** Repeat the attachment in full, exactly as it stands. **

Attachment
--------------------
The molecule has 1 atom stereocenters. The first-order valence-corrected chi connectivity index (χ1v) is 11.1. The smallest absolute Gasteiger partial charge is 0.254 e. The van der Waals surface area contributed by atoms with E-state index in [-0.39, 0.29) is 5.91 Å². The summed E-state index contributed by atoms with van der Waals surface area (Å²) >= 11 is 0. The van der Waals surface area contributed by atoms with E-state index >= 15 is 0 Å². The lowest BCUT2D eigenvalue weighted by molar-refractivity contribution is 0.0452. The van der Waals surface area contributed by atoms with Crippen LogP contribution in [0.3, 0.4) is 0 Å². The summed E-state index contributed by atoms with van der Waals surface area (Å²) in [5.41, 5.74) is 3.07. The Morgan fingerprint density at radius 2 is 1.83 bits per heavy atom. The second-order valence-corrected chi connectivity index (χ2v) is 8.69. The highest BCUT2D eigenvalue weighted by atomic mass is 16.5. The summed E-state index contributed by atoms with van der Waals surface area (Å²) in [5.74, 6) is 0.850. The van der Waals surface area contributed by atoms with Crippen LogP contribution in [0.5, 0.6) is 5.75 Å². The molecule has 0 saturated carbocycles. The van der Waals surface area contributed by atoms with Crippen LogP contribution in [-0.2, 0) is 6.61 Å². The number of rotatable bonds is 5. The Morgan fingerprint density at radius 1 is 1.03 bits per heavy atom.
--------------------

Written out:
The molecule has 1 atom stereocenters. The first-order valence-corrected chi connectivity index (χ1v) is 11.1. The smallest absolute Gasteiger partial charge is 0.254 e. The van der Waals surface area contributed by atoms with E-state index in [-0.39, 0.29) is 5.91 Å². The summed E-state index contributed by atoms with van der Waals surface area (Å²) >= 11 is 0. The van der Waals surface area contributed by atoms with E-state index >= 15 is 0 Å². The lowest BCUT2D eigenvalue weighted by molar-refractivity contribution is 0.0452. The van der Waals surface area contributed by atoms with Crippen LogP contribution in [0.3, 0.4) is 0 Å². The summed E-state index contributed by atoms with van der Waals surface area (Å²) in [5.41, 5.74) is 3.07. The Morgan fingerprint density at radius 2 is 1.83 bits per heavy atom. The second-order valence-corrected chi connectivity index (χ2v) is 8.69. The highest BCUT2D eigenvalue weighted by atomic mass is 16.5. The summed E-state index contributed by atoms with van der Waals surface area (Å²) in [5.74, 6) is 0.850. The van der Waals surface area contributed by atoms with Crippen LogP contribution in [0.5, 0.6) is 5.75 Å². The molecule has 0 saturated carbocycles. The van der Waals surface area contributed by atoms with Crippen LogP contribution in [-0.2, 0) is 6.61 Å². The number of rotatable bonds is 5. The Morgan fingerprint density at radius 1 is 1.03 bits per heavy atom.